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 Post subject: Re: books you read / books read / put on the shelf to look s
PostPosted: June 14th, 2015, 8:47 am 
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You should, it's literally right up your alley, though your way of writing action scenes is better. Neuromancer is basically where The Matrix, Deus Ex, Shadowrun and, well, anything cyberpunk draws inspiration from. The main character Case is a former decker of sorts, picked up from basically neo Tokyo by a shadowy corporate dude with the help of his Trinity-esque neo cyber street samurai for some big cyber heist. I'd have appreciated a glossary of sorts but eh, you get over the hump of terminology fairly quickly (especially if you've seen or played any of the above stuff) and so far it's not loaded with super deep themes or pseudo religious rants like you might see in literature elsewhere. But I dunno, after reading enough Russian literature, it ain't too difficult.

Early Pratchett novels are excellent btw. Feet of Clay and Small Gods left a far greater impression on me than Colour of Magic or Light Fantastic ever did, and were far funnier. After the 20th novel or so he got kinda samey for me.


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 Post subject: Re: books you read / books read / put on the shelf to look s
PostPosted: June 14th, 2015, 1:09 pm 
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I've read the Difference Engine, so I'm prepared for his obscure use of language, and it feels like I really should read something that I take so much from to make my own stuff, at least in regards to themes.
I should've read Neuromancer years ago tbh, but I've got a backlog of about twenty novels on my kindle that I need to get through first.

Darkchild


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 Post subject: Re: books you read / books read / put on the shelf to look s
PostPosted: July 28th, 2015, 5:21 am 
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Neuromancer is donezoes after a hiatus that ended last night. Is the rest of Gibson's Sprawl trilogy worth reading?


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 Post subject: Re: books you read / books read / put on the shelf to look s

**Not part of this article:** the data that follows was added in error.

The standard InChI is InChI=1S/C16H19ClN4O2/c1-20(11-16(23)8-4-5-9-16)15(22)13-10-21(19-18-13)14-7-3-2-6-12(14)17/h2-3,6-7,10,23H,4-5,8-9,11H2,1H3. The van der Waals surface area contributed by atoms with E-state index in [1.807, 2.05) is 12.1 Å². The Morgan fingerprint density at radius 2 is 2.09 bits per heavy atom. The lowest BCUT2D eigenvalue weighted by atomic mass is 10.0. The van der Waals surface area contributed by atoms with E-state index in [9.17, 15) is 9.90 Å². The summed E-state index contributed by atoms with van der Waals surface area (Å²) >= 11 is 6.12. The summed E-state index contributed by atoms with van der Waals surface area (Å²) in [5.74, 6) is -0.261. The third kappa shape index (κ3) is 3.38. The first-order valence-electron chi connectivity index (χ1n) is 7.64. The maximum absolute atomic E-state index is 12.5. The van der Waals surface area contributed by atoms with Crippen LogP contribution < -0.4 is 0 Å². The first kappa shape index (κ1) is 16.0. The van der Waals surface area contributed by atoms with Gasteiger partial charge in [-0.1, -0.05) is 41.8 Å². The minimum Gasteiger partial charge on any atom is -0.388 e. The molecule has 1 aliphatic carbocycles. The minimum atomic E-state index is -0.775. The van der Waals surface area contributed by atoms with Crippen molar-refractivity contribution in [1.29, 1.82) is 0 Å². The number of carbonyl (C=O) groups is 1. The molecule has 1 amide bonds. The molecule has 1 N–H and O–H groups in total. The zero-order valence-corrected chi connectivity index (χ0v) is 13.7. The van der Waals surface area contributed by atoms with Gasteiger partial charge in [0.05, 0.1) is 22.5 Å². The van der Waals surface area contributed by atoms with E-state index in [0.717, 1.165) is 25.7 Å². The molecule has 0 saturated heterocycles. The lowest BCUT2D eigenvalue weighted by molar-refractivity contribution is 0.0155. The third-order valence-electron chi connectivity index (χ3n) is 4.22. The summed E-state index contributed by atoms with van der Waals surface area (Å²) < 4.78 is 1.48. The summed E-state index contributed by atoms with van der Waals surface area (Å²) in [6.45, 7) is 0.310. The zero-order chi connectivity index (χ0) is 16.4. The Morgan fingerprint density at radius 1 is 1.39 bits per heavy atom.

PostPosted: September 14th, 2015, 3:59 am 
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So because one of my friends works at a production company, she has designer friends and apparently such people go to conferences or things where gigantic coffee table arts books are just lying as swag, and every time she goes to their place, they say "Hey we have a pile of books this time that we don't need and barely recognize, so take anything you like". As a result of a belated birthday present, I now have Bayonetta's "Eyes of Bayonetta" art book and "The Art of Blizzard". The latter is friggin enormous and would likely break your foot, Bayonetta is far more manageable, and am currently reading through it.

While I recall some stuff from PG's own blog, the book is laden with an absolute fuckton of sketches and comments from the relevant people (for Bayo's design it is Mari Shimazaki and Hideki Kamiya chiming in). Like, at some point Shimazaki was dumping about 6-7 sketches on Kamiya's desk on a daily basis for about a month until they finally hit on Bayo's design. I also skipped briefly to the end to look at the comments from the main folk, and half of them all say variants of "I thought we were going to die making this". There's also a DVD with people from PG being interviewed.


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 Post subject: Re: books you read / books read / put on the shelf to look s
PostPosted: September 14th, 2015, 10:07 pm 
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Pretty much all the stuff surrounding Ahmed Massoud is nuts. He keeps cropping up in books I read about ye olden tyme of the 60s, 70s, and 80s. Personally I've detoured in my reading to 16th century Nuremberg, to read about Franz Schmidt, a rather fascinating executioner. The book is called "The Faithful Executioner" and it's a fabulous instance of a scholar very successfully contextualizing a different era of life for a modern audience. The book is about half the life of the titular executioner and half history lesson about what was going on at the time. One of the most enjoyable and engrossing books I've read in a while, and that's without even including the multiple detailed accounts of hanging, decapitation, burning alive, drowning, and breaking on the wheel (which I hadn't realized that at one point meant literally taking a wagon wheel and using it to beat the shit out of someone staked to the ground until they're dead).